Build a Container Garden in 4 Easy Steps


Thank you to all the SAMLARC members who attended the Spring Gardening Workshop on Saturday, March 25, at the Lago Santa Margarita Beach Club Fiesta Room and Patio, it was a great turn out and lots of fun!

For this Spring season's class, led by SAMLARC homeowner, Floral Designer and California Certified Nursery Professional Kathie Wickham, students were instructed on how to plant annuals and perennials into containers to add curb appeal to their homes.

You can read up on Kathie's gardening advice below, given to students on how to plant flowers in containers.

PLANTING IN CONTAINERS 1. Choosing a Container Almost any container that has drainage holes can be planted with seasonal color.

There are a few differences to be aware of:

  • Clay is porous and the soil will dry out quickly in hot weather. The upside is less rot problems. The downside is more attention and watering. Glazed ceramic or clay is a good choice.

  • Plastic pottery holds water well, resulting in watering less. In full sun season after season, plastic will crack and break down from exposure to UV light.

2. Environment and Exposure

  • The great thing about a planted container – you can move it! Even though you may use plants that call for full sun, half day sun may be sufficient.

  • If you notice your plants wilting daily, try moving them where they will get morning shade.

  • If a container is placed in front of a wall that reflects sun, the heat factor multiplies.

  • Conversely, if you notice your plant seems to be stretching toward the light as it grows (and is not flowering), it needs more sun.

3. Soil

  • Use a commercial Potting Soil – not Planters Mix, which is used to amend ground soil.

  • If soil seems too heavy and dense, and holds moisture too long, Perlite can be added. It aids drainage and encourages root growth. It is available at any garden center in small bags.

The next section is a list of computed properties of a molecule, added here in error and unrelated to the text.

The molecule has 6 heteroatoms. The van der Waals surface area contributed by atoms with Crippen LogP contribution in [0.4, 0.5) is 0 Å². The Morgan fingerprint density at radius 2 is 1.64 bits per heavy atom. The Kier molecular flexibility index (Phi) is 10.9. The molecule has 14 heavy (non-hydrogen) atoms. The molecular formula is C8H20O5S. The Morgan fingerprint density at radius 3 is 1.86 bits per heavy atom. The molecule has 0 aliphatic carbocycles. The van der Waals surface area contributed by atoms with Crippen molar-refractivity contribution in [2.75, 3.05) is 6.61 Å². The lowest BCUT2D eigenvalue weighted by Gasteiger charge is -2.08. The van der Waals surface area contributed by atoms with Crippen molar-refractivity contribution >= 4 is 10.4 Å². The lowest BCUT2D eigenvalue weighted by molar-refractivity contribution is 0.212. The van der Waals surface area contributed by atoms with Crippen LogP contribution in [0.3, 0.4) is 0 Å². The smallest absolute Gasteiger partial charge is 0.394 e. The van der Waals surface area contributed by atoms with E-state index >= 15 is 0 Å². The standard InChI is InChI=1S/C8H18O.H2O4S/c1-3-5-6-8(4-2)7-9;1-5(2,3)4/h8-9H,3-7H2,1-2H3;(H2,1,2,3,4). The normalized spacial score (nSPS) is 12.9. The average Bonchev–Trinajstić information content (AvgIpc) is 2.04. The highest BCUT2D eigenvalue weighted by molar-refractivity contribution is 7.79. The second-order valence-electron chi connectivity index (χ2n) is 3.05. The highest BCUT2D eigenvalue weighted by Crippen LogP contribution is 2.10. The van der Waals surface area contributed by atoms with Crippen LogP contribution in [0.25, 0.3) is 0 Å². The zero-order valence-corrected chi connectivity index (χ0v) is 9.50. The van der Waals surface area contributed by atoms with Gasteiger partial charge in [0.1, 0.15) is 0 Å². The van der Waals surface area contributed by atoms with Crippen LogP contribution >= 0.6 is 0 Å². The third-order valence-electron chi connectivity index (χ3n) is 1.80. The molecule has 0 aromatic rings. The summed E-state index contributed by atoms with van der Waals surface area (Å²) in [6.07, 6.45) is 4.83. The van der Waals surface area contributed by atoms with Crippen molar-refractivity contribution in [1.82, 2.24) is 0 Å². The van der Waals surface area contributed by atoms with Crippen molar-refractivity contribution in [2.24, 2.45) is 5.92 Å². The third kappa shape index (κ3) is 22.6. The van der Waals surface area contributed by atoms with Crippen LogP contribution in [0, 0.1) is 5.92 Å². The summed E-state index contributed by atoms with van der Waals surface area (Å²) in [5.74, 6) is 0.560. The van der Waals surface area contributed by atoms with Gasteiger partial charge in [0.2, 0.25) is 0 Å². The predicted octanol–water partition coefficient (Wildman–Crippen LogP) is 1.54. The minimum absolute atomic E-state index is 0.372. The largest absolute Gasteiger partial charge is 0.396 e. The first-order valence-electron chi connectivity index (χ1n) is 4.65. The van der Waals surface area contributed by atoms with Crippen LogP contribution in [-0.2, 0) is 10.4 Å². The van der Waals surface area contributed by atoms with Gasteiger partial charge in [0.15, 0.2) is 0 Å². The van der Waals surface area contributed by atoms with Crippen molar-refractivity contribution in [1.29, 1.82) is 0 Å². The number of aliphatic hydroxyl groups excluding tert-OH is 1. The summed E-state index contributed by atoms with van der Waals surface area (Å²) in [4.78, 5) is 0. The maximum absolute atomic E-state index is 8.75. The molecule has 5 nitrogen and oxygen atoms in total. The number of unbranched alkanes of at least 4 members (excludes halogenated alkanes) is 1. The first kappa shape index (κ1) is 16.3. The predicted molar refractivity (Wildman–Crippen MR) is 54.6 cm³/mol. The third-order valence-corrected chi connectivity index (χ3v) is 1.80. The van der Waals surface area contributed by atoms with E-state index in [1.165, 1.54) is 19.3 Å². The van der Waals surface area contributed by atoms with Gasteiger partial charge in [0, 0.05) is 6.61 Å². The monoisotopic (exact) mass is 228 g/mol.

4. Water and Fertilizer

  • Water containers well (until water runs out of the drainage holes) to make sure all the

  • roots are wet. To avoid rot, let the soil dry out between watering. Wilting plants will signal more water is needed.

  • Adding a slow-release pelleted fertilizer in the soil when planting will give your plants a continuous feeding. Depending on whether your plants are green and leafy, or if they are flowering and you want more flowers, check the analysis on the fertilizer container.

  • The first number is the percentage of nitrogen. A 24-8-4 mix has 24 percent total nitrogen. Nitrogen provides plants with the ability to produce more chlorophyll, which in turn allows plants to grow quickly. With each additional nitrogen application, plants will grow taller and develop a darker green color.

  • Want more flowers? The second number in the analysis is the percentage of phosphorus in the mix. For example, a mix of 4-12-6 would contain 12 percent phosphorus. Phosphorous aids in root development and increases flowering ability and bloom size. The fertilizer industry smartly markets high phosphorus fertilizer as “Bloom Booster or High Bloom” products.

  • The third number represents the percentage of potassium found in the product. A mix of 10-6-8 has 8 percent potassium. It helps fight plant diseases and aids in drought protection and cold tolerance. It also serves a role in improving root development.

Join us for the next Gardening Workshop on Saturday, September 9, 2017, at the Lago Santa Margarita Beach Club Fiesta Room and Patio. To find out more please visit SAMLARC.org/events or contact Community Lifestyle Manager, Marley Sansom at marley.sansom@fsresidential.com or call 949.709-.0013.

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(949) 709-0010

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